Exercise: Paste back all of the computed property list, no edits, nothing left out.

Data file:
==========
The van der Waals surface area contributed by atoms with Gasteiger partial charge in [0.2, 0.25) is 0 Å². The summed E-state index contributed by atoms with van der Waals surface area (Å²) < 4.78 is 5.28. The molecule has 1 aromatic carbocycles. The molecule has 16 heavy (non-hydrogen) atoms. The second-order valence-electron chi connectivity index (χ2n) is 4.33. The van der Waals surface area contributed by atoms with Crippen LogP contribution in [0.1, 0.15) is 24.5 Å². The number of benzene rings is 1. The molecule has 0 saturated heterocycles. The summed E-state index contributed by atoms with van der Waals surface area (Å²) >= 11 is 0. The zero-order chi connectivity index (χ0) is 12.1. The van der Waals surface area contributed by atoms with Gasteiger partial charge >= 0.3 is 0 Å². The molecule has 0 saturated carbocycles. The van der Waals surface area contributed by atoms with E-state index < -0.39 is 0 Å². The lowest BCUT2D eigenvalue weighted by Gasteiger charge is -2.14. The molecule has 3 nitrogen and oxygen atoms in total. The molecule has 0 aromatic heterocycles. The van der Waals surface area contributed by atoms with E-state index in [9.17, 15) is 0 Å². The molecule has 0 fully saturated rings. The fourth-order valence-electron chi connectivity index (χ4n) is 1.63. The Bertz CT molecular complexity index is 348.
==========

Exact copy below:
The van der Waals surface area contributed by atoms with Gasteiger partial charge in [0.2, 0.25) is 0 Å². The summed E-state index contributed by atoms with van der Waals surface area (Å²) < 4.78 is 5.28. The molecule has 1 aromatic carbocycles. The molecule has 16 heavy (non-hydrogen) atoms. The second-order valence-electron chi connectivity index (χ2n) is 4.33. The van der Waals surface area contributed by atoms with Crippen LogP contribution in [0.1, 0.15) is 24.5 Å². The number of benzene rings is 1. The molecule has 0 saturated heterocycles. The summed E-state index contributed by atoms with van der Waals surface area (Å²) >= 11 is 0. The zero-order chi connectivity index (χ0) is 12.1. The van der Waals surface area contributed by atoms with Gasteiger partial charge >= 0.3 is 0 Å². The molecule has 0 saturated carbocycles. The van der Waals surface area contributed by atoms with E-state index < -0.39 is 0 Å². The lowest BCUT2D eigenvalue weighted by Gasteiger charge is -2.14. The molecule has 3 nitrogen and oxygen atoms in total. The molecule has 0 aromatic heterocycles. The van der Waals surface area contributed by atoms with E-state index in [9.17, 15) is 0 Å². The molecule has 0 fully saturated rings. The fourth-order valence-electron chi connectivity index (χ4n) is 1.63. The Bertz CT molecular complexity index is 348.